"Guidance should be drawn up dealing with organisational, administrative and procedural matters associated with holding a referendum. Established guidelines should include fixed rules for some matters (for example, the organisation of the poll, the election machinery and the count). For other matters, on which it is impossible to determine rules in advance (for example, wording of the question) the guidance should state how a decision should be reached".

That was the case I was arguing at Second Reading. I am not arguing that we should wait for a referendums Act before we have the Scottish and Welsh referendums. That would mean that I was attempting to delay the referendums until later. While I believe that there is a huge argument in favour of having the referendums after the necessary legislation is passed, I appreciate that the Government have a mandate to do it in this way, which I believe is wrong.

On the previous occasions in this country when we have had referendums, we have worked in the same kind of ad hoc way as we are doing in the present case, with amendments being made to the Representation of the People Act. Following the passage of the Referendum Act 1975, the noble Lord, Lord Allen of Abbeydale, was appointed chief counting officer with responsibility for a number of matters relating to the referendum. When it came to the Scotland and Wales Act the incorporation of these provisions was handled by the civil servants in a constitutional unit.

If we are to have a number of referendums--and we are certainly promised them--we ought to consider very seriously the need for an independent statutory commission and a referendums Act. The independent statutory commission would make sure that the referendums were properly run under the proposals in any referendums Act.

Paragraph 47 of the commission's report says,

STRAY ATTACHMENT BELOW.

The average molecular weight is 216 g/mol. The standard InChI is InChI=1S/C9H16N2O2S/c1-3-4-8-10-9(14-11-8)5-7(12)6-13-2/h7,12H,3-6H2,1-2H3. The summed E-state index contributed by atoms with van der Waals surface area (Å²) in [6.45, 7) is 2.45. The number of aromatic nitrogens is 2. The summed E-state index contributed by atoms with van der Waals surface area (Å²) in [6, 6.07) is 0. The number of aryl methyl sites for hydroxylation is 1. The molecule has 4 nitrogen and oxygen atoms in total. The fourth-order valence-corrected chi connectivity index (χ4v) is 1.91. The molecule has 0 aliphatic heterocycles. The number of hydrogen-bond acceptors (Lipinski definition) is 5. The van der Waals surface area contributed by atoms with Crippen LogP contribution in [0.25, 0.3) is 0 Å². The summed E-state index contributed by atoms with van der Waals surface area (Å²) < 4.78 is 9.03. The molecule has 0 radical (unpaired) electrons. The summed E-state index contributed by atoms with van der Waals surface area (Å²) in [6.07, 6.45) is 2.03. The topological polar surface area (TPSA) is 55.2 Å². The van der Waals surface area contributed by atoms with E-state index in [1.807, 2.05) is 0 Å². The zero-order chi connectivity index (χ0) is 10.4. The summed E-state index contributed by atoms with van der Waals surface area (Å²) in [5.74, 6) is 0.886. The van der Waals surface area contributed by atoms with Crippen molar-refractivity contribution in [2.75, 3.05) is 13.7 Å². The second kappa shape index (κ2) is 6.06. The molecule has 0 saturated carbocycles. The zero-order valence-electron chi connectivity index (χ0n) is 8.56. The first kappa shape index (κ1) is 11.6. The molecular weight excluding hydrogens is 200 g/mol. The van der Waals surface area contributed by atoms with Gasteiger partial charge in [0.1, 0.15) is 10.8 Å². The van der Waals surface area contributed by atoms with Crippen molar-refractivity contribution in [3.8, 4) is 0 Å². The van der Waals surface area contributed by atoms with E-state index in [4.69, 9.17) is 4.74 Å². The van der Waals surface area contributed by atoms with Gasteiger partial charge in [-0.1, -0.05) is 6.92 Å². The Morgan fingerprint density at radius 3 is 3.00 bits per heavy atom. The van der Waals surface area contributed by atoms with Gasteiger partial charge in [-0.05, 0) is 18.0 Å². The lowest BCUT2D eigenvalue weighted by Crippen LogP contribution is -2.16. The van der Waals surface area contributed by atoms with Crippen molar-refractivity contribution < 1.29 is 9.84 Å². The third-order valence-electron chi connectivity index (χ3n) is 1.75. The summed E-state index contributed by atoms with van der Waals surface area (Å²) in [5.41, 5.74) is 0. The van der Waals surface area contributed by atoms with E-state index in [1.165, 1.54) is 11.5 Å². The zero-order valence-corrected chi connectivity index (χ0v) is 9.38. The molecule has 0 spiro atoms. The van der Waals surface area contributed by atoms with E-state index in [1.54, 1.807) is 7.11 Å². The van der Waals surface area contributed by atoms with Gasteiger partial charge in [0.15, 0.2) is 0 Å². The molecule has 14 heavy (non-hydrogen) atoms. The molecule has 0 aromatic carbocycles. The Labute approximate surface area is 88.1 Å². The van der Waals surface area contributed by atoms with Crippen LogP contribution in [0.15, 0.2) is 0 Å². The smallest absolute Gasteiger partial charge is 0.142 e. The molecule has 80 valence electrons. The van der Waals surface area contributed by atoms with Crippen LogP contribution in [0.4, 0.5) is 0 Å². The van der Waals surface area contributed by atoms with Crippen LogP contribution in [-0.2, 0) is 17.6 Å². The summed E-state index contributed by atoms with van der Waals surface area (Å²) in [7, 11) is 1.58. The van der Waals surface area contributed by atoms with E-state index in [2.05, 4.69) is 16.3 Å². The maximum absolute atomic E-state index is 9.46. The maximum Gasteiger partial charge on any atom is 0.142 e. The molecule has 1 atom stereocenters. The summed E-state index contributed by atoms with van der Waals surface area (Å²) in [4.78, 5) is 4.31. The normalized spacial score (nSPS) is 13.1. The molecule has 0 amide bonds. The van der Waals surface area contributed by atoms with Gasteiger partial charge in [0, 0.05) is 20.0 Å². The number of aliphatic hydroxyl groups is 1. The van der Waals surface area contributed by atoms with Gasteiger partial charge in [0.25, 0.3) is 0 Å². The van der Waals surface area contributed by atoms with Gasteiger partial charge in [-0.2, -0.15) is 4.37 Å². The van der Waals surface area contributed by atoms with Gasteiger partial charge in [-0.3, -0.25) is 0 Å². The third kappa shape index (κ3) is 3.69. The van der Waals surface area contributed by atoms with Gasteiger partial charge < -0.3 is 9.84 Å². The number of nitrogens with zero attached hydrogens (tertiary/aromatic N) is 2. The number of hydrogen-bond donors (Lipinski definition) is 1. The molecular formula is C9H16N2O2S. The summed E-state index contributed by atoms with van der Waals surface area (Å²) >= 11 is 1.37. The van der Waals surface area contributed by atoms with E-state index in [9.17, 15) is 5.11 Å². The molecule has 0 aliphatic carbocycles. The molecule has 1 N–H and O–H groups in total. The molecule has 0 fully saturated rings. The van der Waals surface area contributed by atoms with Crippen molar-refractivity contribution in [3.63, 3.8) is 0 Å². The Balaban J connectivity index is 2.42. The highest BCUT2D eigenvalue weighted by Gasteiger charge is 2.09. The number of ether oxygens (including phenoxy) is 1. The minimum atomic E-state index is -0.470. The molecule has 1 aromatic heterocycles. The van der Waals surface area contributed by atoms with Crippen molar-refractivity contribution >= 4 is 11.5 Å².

"There is now a strong case for giving responsibility for the conduct of referendums to an independent body. Public confidence in the neutrality of the conduct of a referendum is essential if the result is to be accepted as legitimate, particularly where the Government is pledged to support a specific outcome, or the interests of Members of Parliament are directly affected".

It is very obvious that in this case the Government have pledged to support a specific outcome.

The independent body would do a number of things. It would advise on the wording of the question; on allocating funds to campaign groups; it would liaise with and act as moderator between any campaign groups; it would act in an ombudsman's role to deal with any complaints; monitor balanced access to broadcasting media--I shall come back to that--provide public information including a balance statement of the opposing arguments--I shall come back to that in another amendment later on this afternoon--supervise the organisation for each polling station and the counting and declaration arrangements.

All these things require to be done--and would be better done--by an independent statutory commission backed by a referendums Act. As I have said, I

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appreciate that that cannot be done in this case, but we have an opportunity before us to set up a body, which I have called an independent statutory commission, in order to monitor the referendums that we are going to hold in September, or whenever it is. As I have said before, that still seems to be a state secret although it is to be hoped, as I believe it is the noble and learned Lord the Lord Advocate who is to reply to me on this occasion, that I might manage to squeeze from him the date for these referendums having signally failed to squeeze it from the noble Lords, Lord Sewel and Lord Williams of Mostyn. Perhaps the noble and learned Lord the Lord Advocate will be a good deal more forthcoming as befits his high office, independent of the Government in many of its aspects. I shall not hold my breath as regards that expectation, but I certainly express it. If the Lord Advocate wishes to tell us the date of the referendums we shall be very grateful. We can then put it in our diaries so that those of us who are fortunate enough to have a vote will be able to make sure that we are at the polling station that day.